Tag Archives: Cherokee genealogy

Cherokee Homesteaders in Polk County Arkansas

A search through the genealogy room at the Polk County Library in Mena Arkansas rewarded me with plat maps showing the exact locations of Cherokee Homesteaders in Polk County, Arkansas in the 1800s.  In addition to maps that showed the Township and Range of each homestead, there were maps that showed the topography of the land and maps that showed the county roads.

Township 2-S Range 32-W Polk County

Township 2-S Range 32-W Polk County

 

Polk County Rivers, Lakes and Streams

Polk County Rivers, Lakes and Streams

Polk County Homestead Roads

Polk County Homestead Roads

With maps in hand I started driving the county roads of Polk County.  Rather than head directly to the site of my great grandfather Moses Crittenden’s homestead which I had driven past that morning, I explored some of the rest of Township 2-S where extended family members had homesteaded.

I stopped and took photos of land owned by many of Moses’ Quinton, Winton and Phillips in-laws. My goal was to find a little road marked as Evans, off of Polk Rd 135.  It appeared to me that if I drove to the end of that road I would be almost due West of Moses’ land and North of the homestead of Elijah Phillips.   According to my plat map listing current owners, the land I was heading towards, owned by Levi N Hill in 1890, was now owned by the Evans family.

My goal in driving to the end of Evans Road was to have a clear view of the old Elijah Phillips homestead.  My grandmother’s half-brother Anthony Crittenden, son of the Phillips’ slave Emily Crittenden and my great grandfather Moses Crittenden, was most likely born on that land.  In two days I would be meeting Anthony’s grandson and great granddaughter in Warner, Oklahoma and wanted to be able to tell then that I had seen where Anthony was born.

When I reached the end of Polk Rd 135 I was rewarded by a small sign saying Evans Rd.  I headed down Evans Rd, a narrow gravel road with a high center and ditches on either side.  In my low riding compact rental, and with no cell phone coverage, I questioned the wisdom of continuing. However, I had not come that far to be put off by a little adventure, in spite of wondering how I would turn around when I got to the end of the road!

The road ended looking over beautiful farm land with trees in the distance.  I could tell from the compass in my rental car that the old Elijah Phillips’ homestead was straight ahead.  It was rewarding to be able to tell my Crittenden cousins a few days later that I looked out over the land where Emily Crittenden and her son Anthony had once lived.

To the left was a long dirt road leading up a hill with a new home at the top. I got out of my car to take photos of the land to the south and noticed a man standing on the side of the house looking down on me. Soon he was on a small tractor and heading my way.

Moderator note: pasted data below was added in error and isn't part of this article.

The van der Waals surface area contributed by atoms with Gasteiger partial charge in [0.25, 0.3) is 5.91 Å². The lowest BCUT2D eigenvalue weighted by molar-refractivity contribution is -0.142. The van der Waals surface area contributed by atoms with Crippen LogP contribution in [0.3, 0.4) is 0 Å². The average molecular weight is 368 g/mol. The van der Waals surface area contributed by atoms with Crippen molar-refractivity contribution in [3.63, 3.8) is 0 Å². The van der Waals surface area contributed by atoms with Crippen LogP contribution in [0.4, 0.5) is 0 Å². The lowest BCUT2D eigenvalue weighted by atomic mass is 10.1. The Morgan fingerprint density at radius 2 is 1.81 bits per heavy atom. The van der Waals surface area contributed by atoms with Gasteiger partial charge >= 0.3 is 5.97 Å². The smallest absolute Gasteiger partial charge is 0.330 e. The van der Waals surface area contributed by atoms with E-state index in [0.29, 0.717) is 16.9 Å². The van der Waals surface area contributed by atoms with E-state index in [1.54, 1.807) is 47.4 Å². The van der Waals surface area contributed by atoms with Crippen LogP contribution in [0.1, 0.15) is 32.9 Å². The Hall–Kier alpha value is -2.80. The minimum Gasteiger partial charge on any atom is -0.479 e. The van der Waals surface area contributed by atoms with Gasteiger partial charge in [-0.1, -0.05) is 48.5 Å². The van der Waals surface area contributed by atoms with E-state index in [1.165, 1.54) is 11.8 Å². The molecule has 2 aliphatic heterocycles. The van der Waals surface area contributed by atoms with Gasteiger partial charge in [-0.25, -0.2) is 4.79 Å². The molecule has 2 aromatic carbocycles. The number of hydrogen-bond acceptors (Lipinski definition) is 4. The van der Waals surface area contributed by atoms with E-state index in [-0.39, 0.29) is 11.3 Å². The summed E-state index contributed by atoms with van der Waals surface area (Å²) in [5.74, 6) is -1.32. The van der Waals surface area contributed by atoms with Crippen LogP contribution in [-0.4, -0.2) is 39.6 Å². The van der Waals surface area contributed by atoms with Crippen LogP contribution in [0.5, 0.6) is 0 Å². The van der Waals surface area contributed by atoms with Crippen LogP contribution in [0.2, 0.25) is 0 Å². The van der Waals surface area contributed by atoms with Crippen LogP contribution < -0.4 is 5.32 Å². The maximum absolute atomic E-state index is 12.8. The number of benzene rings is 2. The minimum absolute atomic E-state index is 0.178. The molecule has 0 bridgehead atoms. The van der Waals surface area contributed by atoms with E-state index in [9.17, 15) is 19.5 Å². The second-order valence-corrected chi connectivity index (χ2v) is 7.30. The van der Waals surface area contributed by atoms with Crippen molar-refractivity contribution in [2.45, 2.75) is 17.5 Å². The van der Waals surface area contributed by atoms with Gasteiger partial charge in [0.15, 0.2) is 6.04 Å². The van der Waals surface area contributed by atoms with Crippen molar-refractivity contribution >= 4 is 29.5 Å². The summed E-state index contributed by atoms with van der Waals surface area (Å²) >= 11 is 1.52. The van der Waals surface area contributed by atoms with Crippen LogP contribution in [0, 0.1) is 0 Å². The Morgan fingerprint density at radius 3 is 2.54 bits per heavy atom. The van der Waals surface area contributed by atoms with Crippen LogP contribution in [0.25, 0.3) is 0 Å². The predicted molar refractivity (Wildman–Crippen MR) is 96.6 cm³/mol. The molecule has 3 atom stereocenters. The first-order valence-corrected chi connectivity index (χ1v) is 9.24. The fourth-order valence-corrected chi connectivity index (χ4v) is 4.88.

I had brought a copy of the cover of the Family Maps of Polk County book with me.  I retrieved that from my car and greeted the man with, “You probably wonder what I am doing on your property.  My great grandfather owned the land to your east in the 1860s and I wanted to see it.”

Luckily the very welcoming current owner of the property was full of questions about how I found out the original owners of the land in the area.  I showed him my cover page (which he took a photo of with his phone so that he could do his own research at the library) and explained that I was researching my Cherokee heritage.  He was surprised to hear that any Cherokees had ever lived on this land.

I pulled out my homestead maps and pointed out all the names that I had highlighted on plats that I knew belonged to Cherokee family members.  He did not know that any Cherokees had ever lived in Polk County. He had grown up in the area and said it was never mentioned in Polk County history classes in school.  Given the denial that I had encountered throughout Arkansas of Cherokees having ever lived in the state, I was not surprised that he had never been taught this history.

He was full of questions, as was I.  When he saw the number of Quintons that I had highlighted on my plat maps he pointed to a mountain to the east of us and told me that it had always been known as Quinton Mountain and he never knew why (of course, that has been added to my list of things to research).

So far I have found very little information.  What I did find lists the location as Quentin Mountain, a different spelling from my ancestors.  I hope to find more information about how that mountain got its name and whether or not it has any connection to my family.

Next Mr. Evans told me about an old log cabin from the mid to late 1800s that sits next to his house.  He told me that I was welcome to drive up the driveway to his house and take a look at the cabin.

Log Cabin from 1800s on Neighboring Land

Log Cabin from 1800s on Neighboring Land

I was lucky to be greeted by the open and welcoming Mr. Evans.  He took me inside of the cabin built from hand hewn logs.  Later that day, after returning to my motel, I emailed my cousin John in Hulbert.  John commented that it was very likely that my great grandfather Moses had helped build that cabin or had at least visited there. It gave me chills to think that I may have stood in the same small house as Moses.